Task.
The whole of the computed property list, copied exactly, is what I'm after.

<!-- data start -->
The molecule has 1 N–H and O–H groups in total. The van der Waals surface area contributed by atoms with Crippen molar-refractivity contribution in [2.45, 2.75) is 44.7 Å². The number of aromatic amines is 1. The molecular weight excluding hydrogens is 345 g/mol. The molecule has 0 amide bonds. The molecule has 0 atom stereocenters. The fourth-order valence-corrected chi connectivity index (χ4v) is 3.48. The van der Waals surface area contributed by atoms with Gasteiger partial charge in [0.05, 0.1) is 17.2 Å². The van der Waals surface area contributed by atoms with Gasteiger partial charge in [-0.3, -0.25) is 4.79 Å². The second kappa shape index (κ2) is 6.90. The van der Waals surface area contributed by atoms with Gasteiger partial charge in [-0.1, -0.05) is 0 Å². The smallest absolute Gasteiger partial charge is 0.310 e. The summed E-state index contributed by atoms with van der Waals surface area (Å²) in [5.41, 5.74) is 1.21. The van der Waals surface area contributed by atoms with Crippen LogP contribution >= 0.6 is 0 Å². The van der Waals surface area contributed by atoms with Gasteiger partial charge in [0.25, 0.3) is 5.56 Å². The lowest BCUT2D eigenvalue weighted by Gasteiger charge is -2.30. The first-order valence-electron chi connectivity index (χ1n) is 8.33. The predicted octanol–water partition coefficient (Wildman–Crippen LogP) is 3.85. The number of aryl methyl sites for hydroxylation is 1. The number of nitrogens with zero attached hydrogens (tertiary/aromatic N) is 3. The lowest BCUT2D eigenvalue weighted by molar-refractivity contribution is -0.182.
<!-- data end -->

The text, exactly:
The molecule has 1 N–H and O–H groups in total. The van der Waals surface area contributed by atoms with Crippen molar-refractivity contribution in [2.45, 2.75) is 44.7 Å². The number of aromatic amines is 1. The molecular weight excluding hydrogens is 345 g/mol. The molecule has 0 amide bonds. The molecule has 0 atom stereocenters. The fourth-order valence-corrected chi connectivity index (χ4v) is 3.48. The van der Waals surface area contributed by atoms with Gasteiger partial charge in [0.05, 0.1) is 17.2 Å². The van der Waals surface area contributed by atoms with Gasteiger partial charge in [-0.3, -0.25) is 4.79 Å². The second kappa shape index (κ2) is 6.90. The van der Waals surface area contributed by atoms with Gasteiger partial charge in [-0.1, -0.05) is 0 Å². The smallest absolute Gasteiger partial charge is 0.310 e. The summed E-state index contributed by atoms with van der Waals surface area (Å²) in [5.41, 5.74) is 1.21. The van der Waals surface area contributed by atoms with Crippen LogP contribution >= 0.6 is 0 Å². The van der Waals surface area contributed by atoms with Gasteiger partial charge in [0.25, 0.3) is 5.56 Å². The lowest BCUT2D eigenvalue weighted by Gasteiger charge is -2.30. The first-order valence-electron chi connectivity index (χ1n) is 8.33. The predicted octanol–water partition coefficient (Wildman–Crippen LogP) is 3.85. The number of aryl methyl sites for hydroxylation is 1. The number of nitrogens with zero attached hydrogens (tertiary/aromatic N) is 3. The lowest BCUT2D eigenvalue weighted by molar-refractivity contribution is -0.182.